“Princess, what would your father think of you, running away like this?”
She looked up at him. “It doesn’t matter, he’s not here anymore. He left us. He left me.
“Leylina!” A voice screamed, from further up the path.
Leylina looked, and saw two guards, dressed in black, dragging Konan further away from her. Each had one of his arms, so that his legs were sliding across the ground.
“Help me!” He screamed, flailing his legs desperately.
“Konan!” Leylina called. She finally broke free of Alistaire’s grip, and began running towards him.
The guards stopped dragging Konan and pushed him onto his knees. Suddenly, her father appeared out of nowhere, sword in hand, facing Konan.
“Father!” She screamed. “Stop!”
But it was too late. Her father took one look at her, and then thrust the sword into Konan’s chest.
Leylina woke, screaming, clawing at the sheets in her bed, tears streaming down her face.
“Just a dream, just a dream, just a dream,” she muttered to herself, over and over again, in an attempt to console herself. Her hands quivered as she put on her robe and opened her bedroom door.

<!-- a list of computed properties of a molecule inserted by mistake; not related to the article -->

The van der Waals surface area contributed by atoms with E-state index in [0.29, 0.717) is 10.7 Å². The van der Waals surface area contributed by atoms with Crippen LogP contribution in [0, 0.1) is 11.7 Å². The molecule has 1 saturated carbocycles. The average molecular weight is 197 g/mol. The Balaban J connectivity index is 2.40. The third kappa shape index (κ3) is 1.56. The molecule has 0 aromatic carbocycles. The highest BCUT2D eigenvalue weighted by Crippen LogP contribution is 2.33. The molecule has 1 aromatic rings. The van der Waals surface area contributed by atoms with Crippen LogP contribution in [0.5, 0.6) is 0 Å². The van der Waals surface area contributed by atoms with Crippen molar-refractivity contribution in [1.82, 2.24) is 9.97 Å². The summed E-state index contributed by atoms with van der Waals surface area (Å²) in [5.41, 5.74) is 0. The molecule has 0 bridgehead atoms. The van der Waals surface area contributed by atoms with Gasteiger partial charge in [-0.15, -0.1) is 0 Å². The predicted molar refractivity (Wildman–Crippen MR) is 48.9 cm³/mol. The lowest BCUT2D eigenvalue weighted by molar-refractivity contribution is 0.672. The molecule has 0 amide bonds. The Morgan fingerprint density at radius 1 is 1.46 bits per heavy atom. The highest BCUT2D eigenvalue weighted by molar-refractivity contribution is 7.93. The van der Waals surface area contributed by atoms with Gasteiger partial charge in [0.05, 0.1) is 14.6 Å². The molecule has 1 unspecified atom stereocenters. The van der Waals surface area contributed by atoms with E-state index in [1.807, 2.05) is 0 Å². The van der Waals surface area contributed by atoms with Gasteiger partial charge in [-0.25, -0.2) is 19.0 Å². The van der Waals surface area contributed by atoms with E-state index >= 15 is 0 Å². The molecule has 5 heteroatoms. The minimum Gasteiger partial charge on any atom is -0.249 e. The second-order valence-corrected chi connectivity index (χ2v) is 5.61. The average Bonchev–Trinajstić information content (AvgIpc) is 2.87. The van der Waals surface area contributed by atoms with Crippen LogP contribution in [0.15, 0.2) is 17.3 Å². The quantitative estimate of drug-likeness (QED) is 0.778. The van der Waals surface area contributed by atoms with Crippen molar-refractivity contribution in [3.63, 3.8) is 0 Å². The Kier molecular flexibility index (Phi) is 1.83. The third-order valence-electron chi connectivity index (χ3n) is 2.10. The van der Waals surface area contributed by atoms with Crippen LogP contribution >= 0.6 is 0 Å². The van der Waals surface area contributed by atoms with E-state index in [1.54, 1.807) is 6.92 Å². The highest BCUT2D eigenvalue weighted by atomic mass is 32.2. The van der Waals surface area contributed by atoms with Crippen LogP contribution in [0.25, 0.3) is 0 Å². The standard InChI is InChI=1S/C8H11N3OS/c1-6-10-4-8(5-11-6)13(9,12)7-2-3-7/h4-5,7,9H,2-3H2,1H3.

All of a sudden she was running, but she didn’t know where to - she was going wherever her feet were taking her. Leylina darted down the hallway, the stairs, and then through the hallway on the ground floor until she came to the small, arched, wooden door that led to the servant’s quarters.
A cool blast of air hit her face as she opened the door. She peered upwards, and saw the full moon, glistening above her. The path was lined with tall hedges, so that nobody could see it unless they climbed the hedge. She walked down the pavement until she came to a stone arch, big enough to fit probably three people lengthways and two people high. Past the arch were four small, stone buildings. These were the servants’ quarters. Leylina went around the back of the far left building. She glanced inside one of the windows, which was conveniently open.
It was a small room, with a table on one side, which was covered in a variety of belongings, as well as clothing and other everyday necessities. A rug had been thrown over the stone floor. On the other side of the room was a bed, and in the bed, was Konan.
Leylina climbed skilfully onto the window ledge, slipped through and landed softly on the floor. She had done this so many times when they were little - whenever she needed someone to talk to. She remembered that after her father disappeared, around a year ago, she had spent every night for almost two weeks visiting Konan, just so he could hold her and tell her that everything was going to be all right when she cried.